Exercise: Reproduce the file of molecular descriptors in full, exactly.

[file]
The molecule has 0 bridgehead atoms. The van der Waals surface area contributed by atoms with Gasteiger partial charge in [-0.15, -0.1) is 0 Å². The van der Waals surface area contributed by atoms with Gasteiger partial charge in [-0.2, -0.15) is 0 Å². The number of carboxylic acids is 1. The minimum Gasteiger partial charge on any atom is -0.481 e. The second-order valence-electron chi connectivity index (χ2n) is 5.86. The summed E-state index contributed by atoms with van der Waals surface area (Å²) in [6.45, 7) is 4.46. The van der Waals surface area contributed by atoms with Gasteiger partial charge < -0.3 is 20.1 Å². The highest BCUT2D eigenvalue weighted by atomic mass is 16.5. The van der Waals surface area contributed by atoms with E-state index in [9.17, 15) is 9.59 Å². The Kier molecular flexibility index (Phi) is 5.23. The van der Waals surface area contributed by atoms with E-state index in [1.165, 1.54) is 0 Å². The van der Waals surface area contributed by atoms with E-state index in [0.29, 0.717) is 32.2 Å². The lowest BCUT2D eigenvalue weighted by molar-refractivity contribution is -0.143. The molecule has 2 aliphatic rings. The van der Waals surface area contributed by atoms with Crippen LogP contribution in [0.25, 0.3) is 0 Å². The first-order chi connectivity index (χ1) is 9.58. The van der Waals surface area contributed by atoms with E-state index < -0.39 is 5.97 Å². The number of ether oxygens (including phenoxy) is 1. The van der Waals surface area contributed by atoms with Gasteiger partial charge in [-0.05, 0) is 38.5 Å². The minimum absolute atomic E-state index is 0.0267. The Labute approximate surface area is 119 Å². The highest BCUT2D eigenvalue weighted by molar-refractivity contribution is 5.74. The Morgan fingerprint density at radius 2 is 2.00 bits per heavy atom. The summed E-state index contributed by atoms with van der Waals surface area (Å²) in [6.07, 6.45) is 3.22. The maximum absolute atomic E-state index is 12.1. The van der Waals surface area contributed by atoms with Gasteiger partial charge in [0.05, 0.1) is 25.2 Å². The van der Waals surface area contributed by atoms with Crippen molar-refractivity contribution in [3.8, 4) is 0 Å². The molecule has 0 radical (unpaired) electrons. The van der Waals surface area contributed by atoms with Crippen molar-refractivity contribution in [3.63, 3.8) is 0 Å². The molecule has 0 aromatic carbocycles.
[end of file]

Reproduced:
The molecule has 0 bridgehead atoms. The van der Waals surface area contributed by atoms with Gasteiger partial charge in [-0.15, -0.1) is 0 Å². The van der Waals surface area contributed by atoms with Gasteiger partial charge in [-0.2, -0.15) is 0 Å². The number of carboxylic acids is 1. The minimum Gasteiger partial charge on any atom is -0.481 e. The second-order valence-electron chi connectivity index (χ2n) is 5.86. The summed E-state index contributed by atoms with van der Waals surface area (Å²) in [6.45, 7) is 4.46. The van der Waals surface area contributed by atoms with Gasteiger partial charge < -0.3 is 20.1 Å². The highest BCUT2D eigenvalue weighted by atomic mass is 16.5. The van der Waals surface area contributed by atoms with E-state index in [9.17, 15) is 9.59 Å². The Kier molecular flexibility index (Phi) is 5.23. The van der Waals surface area contributed by atoms with E-state index in [1.165, 1.54) is 0 Å². The van der Waals surface area contributed by atoms with E-state index in [0.29, 0.717) is 32.2 Å². The lowest BCUT2D eigenvalue weighted by molar-refractivity contribution is -0.143. The molecule has 2 aliphatic rings. The van der Waals surface area contributed by atoms with Crippen LogP contribution in [0.25, 0.3) is 0 Å². The first-order chi connectivity index (χ1) is 9.58. The van der Waals surface area contributed by atoms with E-state index < -0.39 is 5.97 Å². The number of ether oxygens (including phenoxy) is 1. The van der Waals surface area contributed by atoms with Gasteiger partial charge in [-0.05, 0) is 38.5 Å². The minimum absolute atomic E-state index is 0.0267. The Labute approximate surface area is 119 Å². The highest BCUT2D eigenvalue weighted by molar-refractivity contribution is 5.74. The Morgan fingerprint density at radius 2 is 2.00 bits per heavy atom. The summed E-state index contributed by atoms with van der Waals surface area (Å²) in [6.07, 6.45) is 3.22. The maximum absolute atomic E-state index is 12.1. The van der Waals surface area contributed by atoms with Gasteiger partial charge in [0.05, 0.1) is 25.2 Å². The van der Waals surface area contributed by atoms with Crippen molar-refractivity contribution in [3.8, 4) is 0 Å². The molecule has 0 radical (unpaired) electrons. The van der Waals surface area contributed by atoms with Crippen molar-refractivity contribution in [3.63, 3.8) is 0 Å². The molecule has 0 aromatic carbocycles.